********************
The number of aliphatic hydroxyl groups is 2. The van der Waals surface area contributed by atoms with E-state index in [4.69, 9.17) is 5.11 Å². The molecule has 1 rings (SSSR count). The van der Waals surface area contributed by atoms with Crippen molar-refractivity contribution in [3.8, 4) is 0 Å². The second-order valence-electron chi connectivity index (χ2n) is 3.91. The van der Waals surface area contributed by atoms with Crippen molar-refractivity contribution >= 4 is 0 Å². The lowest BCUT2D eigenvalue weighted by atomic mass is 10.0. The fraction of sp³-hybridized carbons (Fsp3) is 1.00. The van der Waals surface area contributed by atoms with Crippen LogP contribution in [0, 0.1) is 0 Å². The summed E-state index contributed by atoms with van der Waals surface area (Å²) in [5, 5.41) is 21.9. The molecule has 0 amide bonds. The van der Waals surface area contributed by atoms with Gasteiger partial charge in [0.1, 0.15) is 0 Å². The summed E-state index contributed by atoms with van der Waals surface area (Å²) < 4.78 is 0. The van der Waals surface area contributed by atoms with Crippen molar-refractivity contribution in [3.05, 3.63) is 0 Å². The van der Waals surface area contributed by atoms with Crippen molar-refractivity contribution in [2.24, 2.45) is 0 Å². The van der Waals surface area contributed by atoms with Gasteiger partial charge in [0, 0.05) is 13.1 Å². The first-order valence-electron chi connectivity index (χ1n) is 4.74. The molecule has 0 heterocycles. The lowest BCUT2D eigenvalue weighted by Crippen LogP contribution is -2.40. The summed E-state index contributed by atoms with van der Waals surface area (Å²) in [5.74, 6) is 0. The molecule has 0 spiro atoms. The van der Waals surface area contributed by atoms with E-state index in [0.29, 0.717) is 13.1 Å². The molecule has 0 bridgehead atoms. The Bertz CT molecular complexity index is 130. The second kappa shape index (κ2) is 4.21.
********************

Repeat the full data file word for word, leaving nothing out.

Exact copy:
The number of aliphatic hydroxyl groups is 2. The van der Waals surface area contributed by atoms with E-state index in [4.69, 9.17) is 5.11 Å². The molecule has 1 rings (SSSR count). The van der Waals surface area contributed by atoms with Crippen molar-refractivity contribution in [3.8, 4) is 0 Å². The second-order valence-electron chi connectivity index (χ2n) is 3.91. The van der Waals surface area contributed by atoms with Crippen molar-refractivity contribution >= 4 is 0 Å². The lowest BCUT2D eigenvalue weighted by atomic mass is 10.0. The fraction of sp³-hybridized carbons (Fsp3) is 1.00. The van der Waals surface area contributed by atoms with Crippen LogP contribution in [0, 0.1) is 0 Å². The summed E-state index contributed by atoms with van der Waals surface area (Å²) in [5, 5.41) is 21.9. The molecule has 0 amide bonds. The van der Waals surface area contributed by atoms with Gasteiger partial charge in [0.1, 0.15) is 0 Å². The summed E-state index contributed by atoms with van der Waals surface area (Å²) < 4.78 is 0. The van der Waals surface area contributed by atoms with Crippen molar-refractivity contribution in [3.05, 3.63) is 0 Å². The van der Waals surface area contributed by atoms with Crippen molar-refractivity contribution in [2.24, 2.45) is 0 Å². The van der Waals surface area contributed by atoms with Gasteiger partial charge in [0, 0.05) is 13.1 Å². The first-order valence-electron chi connectivity index (χ1n) is 4.74. The molecule has 0 heterocycles. The lowest BCUT2D eigenvalue weighted by Crippen LogP contribution is -2.40. The summed E-state index contributed by atoms with van der Waals surface area (Å²) in [5.74, 6) is 0. The molecule has 0 spiro atoms. The van der Waals surface area contributed by atoms with E-state index in [0.29, 0.717) is 13.1 Å². The molecule has 0 bridgehead atoms. The Bertz CT molecular complexity index is 130. The second kappa shape index (κ2) is 4.21.